IAG cuts its full-year profit guidance after first-half loss while we look at a CDS comparison

Victoria
By Victoria August 3, 2012 21:09

IAG cuts its full-year profit guidance after first-half loss while we look at a CDS comparison

After yesterday’s lessor-induced hangover (our thanks to them) it is back to business here:
IAG, Europe’s fourth-largest airline group by market value, has reported a first half-year operating loss of €253m ($308m) in the six months to the end of June. This compares to an €88m profit in the same period last year. Despite the loss, group revenue rose 9.8% to €8.53bn. Fuel costs rose 25% to just under €3bn, while non-fuel costs jumped 9.5% to €5.8bn.
British Airways made an operating profit, after exceptional items, of €13m in the first half, while and Iberia made an operating loss of €263m.
“We were previously targeting a break-even operating result this year, after the impact of (Iberia) restructuring costs and the short term earnings drag from the bmi acquisition. However, in the light of the Spanish macro headwind, we now expect to make a small operating loss in 2012,” said IAG chief executive Willie Walsh. “The Iberia restructuring plan could lead to further restructuring costs in the latter part of the year.”
IAG is continuing its Iberia restructuring and expects to finalise this by the end of September. On top of this Willie Walsh has been quoted as saying the Iberia restructuring would include short-term downsizing, a reshaping of its network as well as a re-evaluation of all aspects of the business.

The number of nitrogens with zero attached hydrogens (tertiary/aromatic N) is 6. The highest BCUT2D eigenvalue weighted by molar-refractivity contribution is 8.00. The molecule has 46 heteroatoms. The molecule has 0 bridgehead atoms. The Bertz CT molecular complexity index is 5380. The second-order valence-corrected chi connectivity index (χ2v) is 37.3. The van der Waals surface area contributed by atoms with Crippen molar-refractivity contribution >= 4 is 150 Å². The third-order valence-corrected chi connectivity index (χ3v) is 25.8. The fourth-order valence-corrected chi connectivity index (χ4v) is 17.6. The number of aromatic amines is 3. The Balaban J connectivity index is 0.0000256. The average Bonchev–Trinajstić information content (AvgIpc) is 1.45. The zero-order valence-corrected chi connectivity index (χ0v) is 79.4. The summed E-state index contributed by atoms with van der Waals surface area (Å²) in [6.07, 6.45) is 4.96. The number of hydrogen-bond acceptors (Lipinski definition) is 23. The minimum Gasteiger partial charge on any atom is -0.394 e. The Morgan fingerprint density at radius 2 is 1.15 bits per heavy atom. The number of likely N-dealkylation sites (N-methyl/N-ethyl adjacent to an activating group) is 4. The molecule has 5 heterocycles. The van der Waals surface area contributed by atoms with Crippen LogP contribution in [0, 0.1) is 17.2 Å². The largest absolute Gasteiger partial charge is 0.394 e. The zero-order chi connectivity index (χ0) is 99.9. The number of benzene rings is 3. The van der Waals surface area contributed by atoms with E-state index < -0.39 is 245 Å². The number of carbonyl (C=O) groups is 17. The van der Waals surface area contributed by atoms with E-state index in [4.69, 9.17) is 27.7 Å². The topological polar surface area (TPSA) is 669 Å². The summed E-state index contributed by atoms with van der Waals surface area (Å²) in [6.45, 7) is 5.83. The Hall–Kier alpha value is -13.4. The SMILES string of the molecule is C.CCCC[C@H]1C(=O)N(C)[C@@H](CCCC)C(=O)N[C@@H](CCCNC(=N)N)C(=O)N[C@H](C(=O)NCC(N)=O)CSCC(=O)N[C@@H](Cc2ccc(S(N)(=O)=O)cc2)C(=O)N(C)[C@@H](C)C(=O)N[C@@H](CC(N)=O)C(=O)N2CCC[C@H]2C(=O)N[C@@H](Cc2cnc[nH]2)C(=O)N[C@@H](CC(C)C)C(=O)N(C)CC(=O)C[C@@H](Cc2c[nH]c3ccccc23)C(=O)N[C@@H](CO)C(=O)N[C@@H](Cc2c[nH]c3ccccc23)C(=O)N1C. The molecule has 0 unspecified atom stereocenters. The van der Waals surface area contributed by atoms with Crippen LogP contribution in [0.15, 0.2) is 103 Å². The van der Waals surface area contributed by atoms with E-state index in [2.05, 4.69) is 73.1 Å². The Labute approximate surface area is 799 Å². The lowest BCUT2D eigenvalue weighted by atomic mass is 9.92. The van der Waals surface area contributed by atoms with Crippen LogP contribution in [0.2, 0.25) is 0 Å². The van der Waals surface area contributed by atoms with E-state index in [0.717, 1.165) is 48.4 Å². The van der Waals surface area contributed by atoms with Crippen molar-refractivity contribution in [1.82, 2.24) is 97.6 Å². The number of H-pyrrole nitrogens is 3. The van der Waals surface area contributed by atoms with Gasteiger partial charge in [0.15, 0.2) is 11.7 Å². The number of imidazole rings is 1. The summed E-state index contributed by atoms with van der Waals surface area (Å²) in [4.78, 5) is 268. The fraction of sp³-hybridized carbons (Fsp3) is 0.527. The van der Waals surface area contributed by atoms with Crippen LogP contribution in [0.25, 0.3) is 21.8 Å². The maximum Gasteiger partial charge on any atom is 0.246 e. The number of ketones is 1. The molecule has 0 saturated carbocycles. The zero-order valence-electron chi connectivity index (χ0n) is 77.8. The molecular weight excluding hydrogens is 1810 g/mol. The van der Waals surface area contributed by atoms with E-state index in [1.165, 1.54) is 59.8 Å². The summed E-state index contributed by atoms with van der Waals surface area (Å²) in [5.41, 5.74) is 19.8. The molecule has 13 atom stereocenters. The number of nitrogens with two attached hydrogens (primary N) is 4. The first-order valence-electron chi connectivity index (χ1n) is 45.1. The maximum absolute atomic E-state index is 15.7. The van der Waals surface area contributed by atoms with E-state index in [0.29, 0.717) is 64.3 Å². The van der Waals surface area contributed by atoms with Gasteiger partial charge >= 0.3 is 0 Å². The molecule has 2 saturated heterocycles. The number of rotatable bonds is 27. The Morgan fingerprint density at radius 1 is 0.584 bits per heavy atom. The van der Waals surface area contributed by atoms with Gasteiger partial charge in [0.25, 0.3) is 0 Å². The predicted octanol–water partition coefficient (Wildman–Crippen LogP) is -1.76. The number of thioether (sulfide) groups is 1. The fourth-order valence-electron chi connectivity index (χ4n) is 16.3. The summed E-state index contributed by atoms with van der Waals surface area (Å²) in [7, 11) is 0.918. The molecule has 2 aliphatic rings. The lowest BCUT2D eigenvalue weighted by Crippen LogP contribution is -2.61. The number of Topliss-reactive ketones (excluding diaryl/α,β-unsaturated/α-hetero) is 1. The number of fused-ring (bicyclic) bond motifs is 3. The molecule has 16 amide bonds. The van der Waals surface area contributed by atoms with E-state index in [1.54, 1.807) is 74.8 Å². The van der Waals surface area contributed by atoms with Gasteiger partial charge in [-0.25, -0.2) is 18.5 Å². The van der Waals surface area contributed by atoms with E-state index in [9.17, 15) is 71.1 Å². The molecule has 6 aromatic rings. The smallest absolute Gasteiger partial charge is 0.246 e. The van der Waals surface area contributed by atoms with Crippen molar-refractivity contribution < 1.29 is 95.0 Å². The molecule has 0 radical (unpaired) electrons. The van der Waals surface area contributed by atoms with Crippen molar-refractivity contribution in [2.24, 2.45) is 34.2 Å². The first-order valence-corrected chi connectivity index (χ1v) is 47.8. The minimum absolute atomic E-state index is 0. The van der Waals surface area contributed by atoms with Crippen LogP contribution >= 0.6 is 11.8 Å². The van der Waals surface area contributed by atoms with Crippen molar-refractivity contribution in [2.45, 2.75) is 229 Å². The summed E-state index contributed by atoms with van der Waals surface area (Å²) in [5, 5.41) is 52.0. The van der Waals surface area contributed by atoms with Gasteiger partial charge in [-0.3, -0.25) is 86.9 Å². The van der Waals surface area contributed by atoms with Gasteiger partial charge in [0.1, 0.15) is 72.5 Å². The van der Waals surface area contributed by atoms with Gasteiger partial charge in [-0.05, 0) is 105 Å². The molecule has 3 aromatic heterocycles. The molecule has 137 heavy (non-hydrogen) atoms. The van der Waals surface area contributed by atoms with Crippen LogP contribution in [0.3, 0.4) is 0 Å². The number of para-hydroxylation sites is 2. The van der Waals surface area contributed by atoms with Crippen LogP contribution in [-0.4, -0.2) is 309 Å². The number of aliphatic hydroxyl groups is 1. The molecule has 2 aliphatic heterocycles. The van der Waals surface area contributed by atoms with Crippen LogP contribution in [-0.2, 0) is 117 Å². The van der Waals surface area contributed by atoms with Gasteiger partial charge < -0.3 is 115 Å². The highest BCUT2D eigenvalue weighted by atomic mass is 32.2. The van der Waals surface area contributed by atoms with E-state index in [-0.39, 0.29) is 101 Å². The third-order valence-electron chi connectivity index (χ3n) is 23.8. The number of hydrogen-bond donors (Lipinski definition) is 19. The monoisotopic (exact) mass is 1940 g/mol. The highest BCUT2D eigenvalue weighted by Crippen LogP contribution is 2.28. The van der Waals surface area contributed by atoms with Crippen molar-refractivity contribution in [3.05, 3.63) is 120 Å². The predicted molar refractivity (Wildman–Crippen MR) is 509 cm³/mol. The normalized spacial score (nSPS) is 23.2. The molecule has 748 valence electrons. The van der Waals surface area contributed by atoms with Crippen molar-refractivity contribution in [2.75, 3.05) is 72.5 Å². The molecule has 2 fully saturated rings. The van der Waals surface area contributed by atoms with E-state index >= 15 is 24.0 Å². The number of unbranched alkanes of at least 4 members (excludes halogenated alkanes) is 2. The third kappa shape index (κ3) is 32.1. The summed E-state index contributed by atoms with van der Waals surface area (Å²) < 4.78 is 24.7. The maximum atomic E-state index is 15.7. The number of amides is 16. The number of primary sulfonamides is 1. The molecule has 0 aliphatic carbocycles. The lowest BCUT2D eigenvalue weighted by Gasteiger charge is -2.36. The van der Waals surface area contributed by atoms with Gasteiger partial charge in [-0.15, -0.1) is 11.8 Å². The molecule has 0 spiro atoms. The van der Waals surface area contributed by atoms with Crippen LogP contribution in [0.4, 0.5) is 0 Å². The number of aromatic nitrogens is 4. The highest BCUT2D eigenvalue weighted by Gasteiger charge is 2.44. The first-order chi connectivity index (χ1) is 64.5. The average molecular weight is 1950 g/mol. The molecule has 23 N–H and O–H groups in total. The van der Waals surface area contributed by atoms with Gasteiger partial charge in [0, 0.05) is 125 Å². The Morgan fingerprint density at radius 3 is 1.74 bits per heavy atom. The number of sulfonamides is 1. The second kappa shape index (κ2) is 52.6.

Earlier this year IAG predicted its annual fuel bill would rise by €1bn while €90m worth of restructuring costs from its acquisition of bmi weighed on the books. All of this has led shares in IAG, which have fallen 10% in the last three months, to close at 159.3 pence yesterday, valuing the group at around £3bn ($4.67bn). This summer could be the bottom for IAG and as mentioned in Airline Economics May/June issue: IAG is well worth investment at this point on the basis that it will be looking to target TAP later this year and may yet still take a stake in JAL. As a long-term option this airline has to be close to the top of the wanted list.
So is IAG underperforming when compared to Lufthansa and Air France-KLM? Not at all. IAG is sorting out Iberia at breakneck speed whilst at the same time having the bmi hit on its books. Lufthansa is in a not-too-dissimilar situation, it though is more advanced in its efforts to sort out Austrian Airlines and that airline is now moving forward to expand.
Indeed one measure of looking at how an airline is doing is to look at the cost of insuring those debt piles. Lufthansa has seen a 7% drop to 254 basis points in the spread of 6.5% bonds due in 2016. Air France-KLM Group (AF-KLM) on the other hand in its efforts to cut its debt (the largest debt pile of any European airline) is being looked upon more favourably at this time after moving through a very rough patch. AF-KLM saw the cost of insuring its debt fall 30% to a five-month low since the launch of its reorganization plan on 24th May 2012. The decline is the steepest among credit-default swaps of European carriers and puts its €700m of 6.75% securities due in 2016 at 594bps of 5.94% from 766 less than a month ago. AF-KLM has €2.9bn of debt falling due during 2013 and 2014. The company’s unsecured debentures include €1.45bn of senior bonds and €1.1bn of convertible notes.
Credit-default swaps on AF-KLM dropped to 877 bps this week, from 1,226 on May 24, even so this is still higher than the 543 bps average for 2011 by some margin. Swaps protecting British Airways fell 18% to 639 bps in the same period, while Lufthansa fell 13% to 281 bps. If we were going to point out an airline in Europe that is going the other way then based upon this analysis we would have to target SAS who are slightly up at 1,332 bps.
Air France-KLM is carrying €6.2 billion of net debt. Lufthansa: €2.1bn and IAG €1.1bn. IAG remains the airline(s) to watch for all the right reasons even as it moves through this period of pain on the Iberia side.

Victoria
By Victoria August 3, 2012 21:09
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